Ariana Grande
Grande’s “Thank U, Next” single provoked a nostalgic feeling for millennials with inspiration from romantic comedies such as “Mean Girls” and “Legally Blonde.” The video highlights the importance of self-care during heartbreaking situations. “Thank U, Next” delves into the theme of heartbreak with the death of rapper ex-boyfriend Mac Miller and the ending of her engagement to actor Pete Davidson. Doors open at 6 p.m. Tickets start at $175. Capital One Arena: 601 F St. NW,DC; www.capitalonearena.com

Sizzy Rocket
Las Vegas native, Sizzy Rocket pulls influences from the punk-rock genre with a mix of catchy pop lyrics. Rocket released a cover of Beastie Boys’ “Girls” in 2014 which became a viral hit and then later released her debut single “I Wanna Rob.” Her latest EP “Mulholland” features catchy lyrics of pop love songs with instrumental beats. Doors open at 8 p.m. Tickets $15. Rock & Roll Hotel: 1353 H St. NE, DC; www.rockandrollhoteldc.com

SATURDAY, JUNE 22

Ocean Alley
Ocean Alley hails from the Northern beaches of Sydney, Australia and have been described as having a sound perfect for cruising down the coast or hanging out at the beach.There sound is considered a mix of modern reggae and alternative rock with influences from artists like Jimi Hendrix, Bob Marley and Pink Floyd. Doors open at 8 p.m. Tickets $15. Rock & Roll Hotel: 1353 H. St. NE, DC; www.rockandrollhoteldc.com

THURSDAY, JUNE 27

Faye Webster
Atlanta native and Indie artist Faye Webster comes from a family of musicians with her grandfather being a bluegrass guitarist and her mother being a former guitarist and fiddle player. Webster’s sound is a mix of country and pop melodies. Doors open at 7:30 p.m. Tickets $10-$12. DC9: 1940 9th St. NE, DC; www.dc9.club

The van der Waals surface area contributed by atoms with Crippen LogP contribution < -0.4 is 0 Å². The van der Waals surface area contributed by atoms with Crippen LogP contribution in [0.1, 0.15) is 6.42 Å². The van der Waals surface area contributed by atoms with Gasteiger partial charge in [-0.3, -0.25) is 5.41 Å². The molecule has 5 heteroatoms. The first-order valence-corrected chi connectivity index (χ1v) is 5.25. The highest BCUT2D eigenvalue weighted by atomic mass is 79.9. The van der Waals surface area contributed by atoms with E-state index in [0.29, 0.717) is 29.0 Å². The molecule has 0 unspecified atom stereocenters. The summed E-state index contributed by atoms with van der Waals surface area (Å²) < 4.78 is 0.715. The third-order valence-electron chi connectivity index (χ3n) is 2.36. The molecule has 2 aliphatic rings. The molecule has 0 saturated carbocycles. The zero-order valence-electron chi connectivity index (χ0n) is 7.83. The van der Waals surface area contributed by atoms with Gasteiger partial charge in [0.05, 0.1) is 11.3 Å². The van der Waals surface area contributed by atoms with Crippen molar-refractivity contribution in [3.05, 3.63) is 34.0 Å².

FRIDAY, JUNE 28

Rich the Kid: The World is Yours 2 Tour
Atlanta native, Rich the Kid has appeared on tracks from The Migos and Kendrick Lamar blowing away the trap music scene. Head of Rich Forever music, Kid’s sophomore album The World is Yours 2 debuted in March and features some of the biggest artists in hip-hop such as Big Sean, Nav and Takeoff. Doors open at 7 p.m. Tickets $27. Fillmore Silver Spring: 8656 Colesville Rd. Silver Spring, MD; www.fillmoresilverspring.com

Brian Miller and Jason Maringola // Photo: Trent Johnson

Streetsense Cultivates Neighborhood Hospitality

Bars are more than the drinks they serve. Behind the beer, cocktails and spirits is the lay of the land, the setting, the vibe. It goes without saying that without good product, any establishment will falter, but a backdrop that melds with its culinary offerings will only serve to heighten the experience for the customer.

One way to achieve this elevated interior ambiance is by allowing professionals to take over, because it’s often not as simple as taking the ideas from your brain and putting them into practice.

That’s where Streetsense comes in. The company is described as an experience-focused design and strategy collective, and has continually delivered spectacular interior architecture on an international level. You’ve likely seen their decadent design around the District, including at Ivy City’s Coconut Club, Shaw’s The Dabney and Penn Quarter’s Daikaya, to name a few.

Coconut Club // Photo: Rey Lopez

One step into their Bethesda office and you’re greeted with a number of creatives all huddled up, sketches adorning drafting boards, posters lining the walls and retro knick-knacks placed throughout the space. And while the Streetsense office has a certain feel, the company’s aesthetic is as diverse as their extensive roster of clients.

“We do more than just design and we think differently because we actually understand the analytics and demographics of our areas and bring people to the table,” design director of interior architecture Jason Maringola says.